12. Couper-Kuhlen, Elizabeth
    2014 “What does grammar tell us about action?” Pragmatics24 (3): 623–647. doi: 10.1075/prag.24.3.08cou
    https://doi.org/10.1075/prag.24.3.08cou [Google Scholar]
  13. Couper-Kuhlen, Elizabeth , and Marja Etelämäki
    2015 “Nominated actions and their targeted agents in Finnish conversational directives.” Journal of Pragmatics78: 7–24. doi: 10.1016/j.pragma.2014.12.010
    https://doi.org/10.1016/j.pragma.2014.12.010 [Google Scholar]
  14. Culpeper, Jonathan , and Michael Haugh
    2014Pragmatics and the English Language. Basingstoke: Palgrave Macmillan. doi: 10.1007/978‑1‑137‑39391‑3
    https://doi.org/10.1007/978-1-137-39391-3 [Google Scholar]
  15. Curl, Traci S.
    2006 “Offers of assistance: constraints on syntactic design.” Journal of Pragmatics38 (8): 1257–1280. doi: 10.1016/j.pragma.2005.09.004
    https://doi.org/10.1016/j.pragma.2005.09.004 [Google Scholar]
  16. Curl, Traci S. , and Paul Drew
    2008 Contingency and action: a comparison of two forms of requesting. Research on Language and Social Interaction41 (2): 129–153. doi: 10.1080/08351810802028613
    https://doi.org/10.1080/08351810802028613 [Google Scholar]
  17. Downing, Arthur
    2008 “Requesting in Library Reference Service Interactions.” PhD diss., Rutgers State University of New Jersey.
  18. Drew, Paul
    1984 “Speakers’ reportings in invitation sequences.” InStructures of Social Action, edited by J. Maxwell Atkinson and John Heritage , 102–128. Cambridge: Cambridge University Press.
    [Google Scholar]
  19. 2011 “Reflections on the micro-politics of social action, in interaction.” Paper presented atthe 12th International Pragmatics Association Conference, Manchester.
    [Google Scholar]
  20. Drew, Paul , and Elizabeth Couper-Kuhlen
    2014 “Requesting – from speech act to recruitment.” InRequesting in Social Interaction, edited by Paul Drew and Elizabeth Couper-Kuhlen , 1–34. Amsterdam: John Benjamins.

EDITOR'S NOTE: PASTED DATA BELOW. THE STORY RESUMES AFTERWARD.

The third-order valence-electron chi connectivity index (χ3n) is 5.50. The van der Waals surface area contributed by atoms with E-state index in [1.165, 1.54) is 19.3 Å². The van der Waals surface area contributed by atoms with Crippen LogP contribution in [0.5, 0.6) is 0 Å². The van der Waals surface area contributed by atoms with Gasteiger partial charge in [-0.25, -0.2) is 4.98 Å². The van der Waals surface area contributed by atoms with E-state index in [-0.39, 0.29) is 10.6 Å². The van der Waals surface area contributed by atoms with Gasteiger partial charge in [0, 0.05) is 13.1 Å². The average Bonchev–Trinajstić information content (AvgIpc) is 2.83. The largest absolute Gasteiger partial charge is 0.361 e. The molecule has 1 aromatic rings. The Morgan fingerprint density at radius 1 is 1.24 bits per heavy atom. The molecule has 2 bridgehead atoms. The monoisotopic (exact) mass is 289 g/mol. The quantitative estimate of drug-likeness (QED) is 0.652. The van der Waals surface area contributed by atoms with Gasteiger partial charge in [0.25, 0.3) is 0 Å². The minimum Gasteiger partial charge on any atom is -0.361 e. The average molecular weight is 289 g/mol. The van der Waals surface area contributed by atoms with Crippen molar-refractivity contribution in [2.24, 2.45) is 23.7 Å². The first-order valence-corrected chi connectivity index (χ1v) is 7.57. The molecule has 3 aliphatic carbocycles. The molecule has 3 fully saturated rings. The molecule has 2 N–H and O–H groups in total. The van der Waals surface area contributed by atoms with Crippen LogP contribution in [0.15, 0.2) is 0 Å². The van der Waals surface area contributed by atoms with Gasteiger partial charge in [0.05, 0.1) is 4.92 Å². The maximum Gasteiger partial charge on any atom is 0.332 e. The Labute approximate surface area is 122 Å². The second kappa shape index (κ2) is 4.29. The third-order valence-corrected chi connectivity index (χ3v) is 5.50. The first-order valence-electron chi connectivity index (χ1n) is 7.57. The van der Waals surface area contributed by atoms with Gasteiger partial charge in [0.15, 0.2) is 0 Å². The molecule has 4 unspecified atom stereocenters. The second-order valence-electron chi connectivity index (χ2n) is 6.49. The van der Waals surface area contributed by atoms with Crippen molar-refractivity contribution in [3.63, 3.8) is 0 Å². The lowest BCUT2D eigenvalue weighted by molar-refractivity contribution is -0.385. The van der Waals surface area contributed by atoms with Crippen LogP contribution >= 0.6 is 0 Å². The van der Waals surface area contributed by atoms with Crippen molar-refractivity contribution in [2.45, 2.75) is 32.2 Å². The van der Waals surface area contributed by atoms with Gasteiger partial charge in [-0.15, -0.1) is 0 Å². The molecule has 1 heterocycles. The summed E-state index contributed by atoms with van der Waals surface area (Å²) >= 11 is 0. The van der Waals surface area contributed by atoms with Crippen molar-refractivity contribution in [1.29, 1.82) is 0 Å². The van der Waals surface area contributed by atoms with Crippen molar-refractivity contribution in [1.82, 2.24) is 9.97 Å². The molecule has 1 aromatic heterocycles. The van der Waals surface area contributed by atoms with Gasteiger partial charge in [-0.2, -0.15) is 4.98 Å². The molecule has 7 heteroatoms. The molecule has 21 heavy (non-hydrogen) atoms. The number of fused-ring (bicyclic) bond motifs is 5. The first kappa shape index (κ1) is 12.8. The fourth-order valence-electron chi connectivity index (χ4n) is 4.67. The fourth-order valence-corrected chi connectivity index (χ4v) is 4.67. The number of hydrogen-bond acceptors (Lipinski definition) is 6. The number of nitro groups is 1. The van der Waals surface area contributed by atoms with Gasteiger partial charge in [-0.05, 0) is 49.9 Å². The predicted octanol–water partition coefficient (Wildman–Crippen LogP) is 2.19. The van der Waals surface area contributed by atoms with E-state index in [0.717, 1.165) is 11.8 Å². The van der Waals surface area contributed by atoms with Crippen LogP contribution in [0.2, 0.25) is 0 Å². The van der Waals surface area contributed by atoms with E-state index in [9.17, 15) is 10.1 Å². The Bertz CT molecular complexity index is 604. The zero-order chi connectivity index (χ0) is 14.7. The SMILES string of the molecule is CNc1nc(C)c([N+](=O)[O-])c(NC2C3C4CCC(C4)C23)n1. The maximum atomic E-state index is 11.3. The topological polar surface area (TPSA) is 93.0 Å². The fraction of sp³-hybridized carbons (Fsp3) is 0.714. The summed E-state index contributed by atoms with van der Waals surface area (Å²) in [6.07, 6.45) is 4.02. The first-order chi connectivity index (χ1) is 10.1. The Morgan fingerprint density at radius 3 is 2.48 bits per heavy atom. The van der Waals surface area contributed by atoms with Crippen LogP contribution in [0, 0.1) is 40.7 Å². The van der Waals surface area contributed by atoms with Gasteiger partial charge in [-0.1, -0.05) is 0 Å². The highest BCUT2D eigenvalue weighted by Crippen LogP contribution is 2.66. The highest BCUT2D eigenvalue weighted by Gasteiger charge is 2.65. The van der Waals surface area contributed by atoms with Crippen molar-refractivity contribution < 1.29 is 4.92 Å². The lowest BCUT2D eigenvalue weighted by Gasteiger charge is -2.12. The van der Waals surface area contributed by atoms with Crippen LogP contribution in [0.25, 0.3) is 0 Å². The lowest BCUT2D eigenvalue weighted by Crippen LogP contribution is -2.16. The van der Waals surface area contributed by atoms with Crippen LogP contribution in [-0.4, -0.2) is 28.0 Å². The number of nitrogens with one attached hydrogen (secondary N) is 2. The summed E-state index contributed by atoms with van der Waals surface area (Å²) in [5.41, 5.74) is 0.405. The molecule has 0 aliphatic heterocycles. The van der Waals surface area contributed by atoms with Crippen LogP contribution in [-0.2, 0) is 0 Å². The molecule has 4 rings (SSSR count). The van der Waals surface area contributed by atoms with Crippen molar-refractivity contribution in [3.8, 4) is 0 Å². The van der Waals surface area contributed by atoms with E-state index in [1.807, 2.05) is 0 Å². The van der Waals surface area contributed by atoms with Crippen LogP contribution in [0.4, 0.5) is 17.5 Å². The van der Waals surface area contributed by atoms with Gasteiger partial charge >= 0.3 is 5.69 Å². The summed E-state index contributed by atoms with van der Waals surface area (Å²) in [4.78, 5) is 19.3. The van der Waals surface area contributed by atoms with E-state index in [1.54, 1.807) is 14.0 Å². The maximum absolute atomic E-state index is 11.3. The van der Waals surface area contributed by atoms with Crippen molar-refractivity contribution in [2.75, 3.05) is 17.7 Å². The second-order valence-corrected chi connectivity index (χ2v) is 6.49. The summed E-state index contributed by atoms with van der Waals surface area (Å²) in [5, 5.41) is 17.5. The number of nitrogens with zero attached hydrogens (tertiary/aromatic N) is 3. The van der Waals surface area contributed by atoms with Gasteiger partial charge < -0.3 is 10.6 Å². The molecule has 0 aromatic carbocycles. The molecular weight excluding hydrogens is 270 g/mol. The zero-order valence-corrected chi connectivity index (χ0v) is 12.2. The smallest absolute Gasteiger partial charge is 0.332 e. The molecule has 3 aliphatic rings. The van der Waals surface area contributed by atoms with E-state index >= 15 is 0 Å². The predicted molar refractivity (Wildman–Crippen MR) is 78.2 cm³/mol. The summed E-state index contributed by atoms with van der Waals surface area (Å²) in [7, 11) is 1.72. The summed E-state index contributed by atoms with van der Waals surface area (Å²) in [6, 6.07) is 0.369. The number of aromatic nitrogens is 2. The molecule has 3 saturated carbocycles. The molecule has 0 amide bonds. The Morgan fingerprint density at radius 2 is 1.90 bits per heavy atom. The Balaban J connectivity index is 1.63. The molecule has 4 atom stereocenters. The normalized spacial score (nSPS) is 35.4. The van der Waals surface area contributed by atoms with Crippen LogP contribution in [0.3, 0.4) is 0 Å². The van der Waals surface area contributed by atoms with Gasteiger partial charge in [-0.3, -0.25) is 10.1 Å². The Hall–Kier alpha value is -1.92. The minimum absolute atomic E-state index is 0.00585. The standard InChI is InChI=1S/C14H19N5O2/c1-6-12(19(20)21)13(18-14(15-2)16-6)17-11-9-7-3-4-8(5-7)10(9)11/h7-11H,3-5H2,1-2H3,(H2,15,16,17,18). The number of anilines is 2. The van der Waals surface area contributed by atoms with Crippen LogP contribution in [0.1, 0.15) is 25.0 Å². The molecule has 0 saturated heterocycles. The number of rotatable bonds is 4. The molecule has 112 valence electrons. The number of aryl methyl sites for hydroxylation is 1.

[Google Scholar]
  21. Drew, Paul , Traci Walker , and Richard Ogden
    2013 “Self-repair and action construction.” InConversational Repair and Human Understanding, edited by Makoto Hayashi , Geoffrey Raymond and Jack Sidnell , 71–94. Cambridge: Cambridge University Press.
    [Google Scholar]
  22. Enfield, Nicholas J.
    2014 “Human agency and the infrastructure for requests.” InRequesting in Social Interaction, edited by Paul Drew and Elizabeth Couper-Kuhlen , 35–53. Amsterdam: John Benjamins.
    [Google Scholar]
  23. Fox, Barbara A.
    2007 “Principles shaping grammatical practices: An exploration.” Discourse Studies9 (3): 299–318. doi: 10.1177/1461445607076201
    https://doi.org/10.1177/1461445607076201 [Google Scholar]
  24. 2015 “On the notion of pre-request.” Discourse Studies17 (1): 41–63. doi: 10.1177/1461445614557762
    https://doi.org/10.1177/1461445614557762 [Google Scholar]
  25. Gill, Virginia Teas , Timothy Halkowski , and Felicia Roberts
    2001 “Accomplishing a request without making one: A single case analysis of a primary care visit.” Text & Talk21 (1/2): 55–81.
    [Google Scholar]
  26. Goodwin, Marjorie Harness
    2006 “Participation, affect, and trajectory in family directive/response sequences.” Text & Talk26 (4/5): 513–451.
    [Google Scholar]
  27. Goodwin, Marjorie Harness , and Asta Cekaite
    2014 “Orchestrating directive trajectories in communicative projects in family interaction.” InRequesting in Social Interaction, edited by Paul Drew and Elizabeth Couper-Kuhlen , 185–214. Amsterdam: John Benjamins.
    [Google Scholar]
  28. Grice, Paul
    1987 [1989] “Retrospective epilogue.” InStudies in the Way of Words, edited by Paul Grice , 339–385. Cambridge, Mass.: Harvard University Press.
    [Google Scholar]
  29. Haugh, Michael